His latest book, The Assault on Reason, published late last Spring, is not about our physical environment as was An Inconvenient Truth. Its about our political environment, democracy and how we debate and decide on critical issues. Contrasting the democratic foundations and concepts with a critique of the Bush administration activities, Gore emphasizes that the marketplace of reasoned debate upon which our country was founded is being endangered by a variety of allied forces: the use of fear, the misuse of faith, the distractions of our entertainment culture, and the concentrations of power in the national media and the executive branch. In typical Gore fashion, he introduces the crisis then offers up opportunity for solution.
Gore dedicated, The Assault on Reason, to his father, Senator Albert Gore Sr., describing the bravery his father displayed by being true to what he felt was right, even though some accused him of being unpatriotic because of his steadfast opposition to the Vietnam War and an atheist because he dared to oppose a constitutional amendment to foster government-sponsored prayer in the public schools. He claims that fear has increasingly become a powerful political tool, public consumption of entertainment has dramatically surpassed that of serious news, and blind faith has proven more potent than truth, here too suggesting we are at a pivotal moment in American democracy - just as we are at a 'fateful fork' in our physical environment.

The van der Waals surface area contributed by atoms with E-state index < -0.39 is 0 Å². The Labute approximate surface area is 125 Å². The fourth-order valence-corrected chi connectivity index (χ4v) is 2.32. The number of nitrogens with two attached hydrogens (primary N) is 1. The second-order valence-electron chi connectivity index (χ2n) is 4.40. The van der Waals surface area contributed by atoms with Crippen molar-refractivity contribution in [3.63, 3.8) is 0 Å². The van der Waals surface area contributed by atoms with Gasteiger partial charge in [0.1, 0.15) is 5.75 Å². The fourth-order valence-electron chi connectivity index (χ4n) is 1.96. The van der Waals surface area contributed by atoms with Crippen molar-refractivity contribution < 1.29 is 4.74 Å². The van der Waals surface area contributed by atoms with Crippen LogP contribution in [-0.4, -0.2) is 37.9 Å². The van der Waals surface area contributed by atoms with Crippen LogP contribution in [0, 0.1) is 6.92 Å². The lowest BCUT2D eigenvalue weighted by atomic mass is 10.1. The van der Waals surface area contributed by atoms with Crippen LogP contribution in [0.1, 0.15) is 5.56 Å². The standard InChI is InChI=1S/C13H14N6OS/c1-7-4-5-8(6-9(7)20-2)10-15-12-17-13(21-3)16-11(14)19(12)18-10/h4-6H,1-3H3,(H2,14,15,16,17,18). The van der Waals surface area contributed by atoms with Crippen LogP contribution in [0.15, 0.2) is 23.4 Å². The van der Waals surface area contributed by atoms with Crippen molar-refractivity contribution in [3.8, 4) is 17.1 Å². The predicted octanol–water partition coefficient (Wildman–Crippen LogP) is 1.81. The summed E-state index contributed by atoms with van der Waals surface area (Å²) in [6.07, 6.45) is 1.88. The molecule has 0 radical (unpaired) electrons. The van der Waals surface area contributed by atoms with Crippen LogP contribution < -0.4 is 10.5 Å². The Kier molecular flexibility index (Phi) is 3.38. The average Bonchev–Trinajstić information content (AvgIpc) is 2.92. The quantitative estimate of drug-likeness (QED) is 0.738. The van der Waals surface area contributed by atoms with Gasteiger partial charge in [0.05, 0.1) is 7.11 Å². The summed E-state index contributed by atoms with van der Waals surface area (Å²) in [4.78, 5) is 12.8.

He cites the persistent and sustained reliance on falsehoods as the basis of policy, even in the face of evidence to the contrary. The lack of serious and reasonable debate and truth telling depletes our democracy and ability to ensure a well-informed citizenry. The distractions of serial obsessions that consume the airwaves -- from the bad behaviors and private lives of celebrities like Brittany Spears, Paris Hilton, Anna Nicole Smith and O.J. Simpson.
Gore give us inspiration to face the reality of our long-term challenges, from the climate crisis to the war in Iraq to the deficits and health and social welfare. Today, reason is under assault by forces using sophisticated techniques such as propaganda, psychology, and electronic mass media. Yet, democracy's advocates are beginning to use their own sophisticated techniques: the Internet, online organizing, blogs, and wikis. He remains confident that democracy will prevail and that the American people are rising to the challenge of reinvigorating self-government. It is his hope that those who read 'The Assault on Reason will choose to become part of a new movement to rekindle the true spirit of America.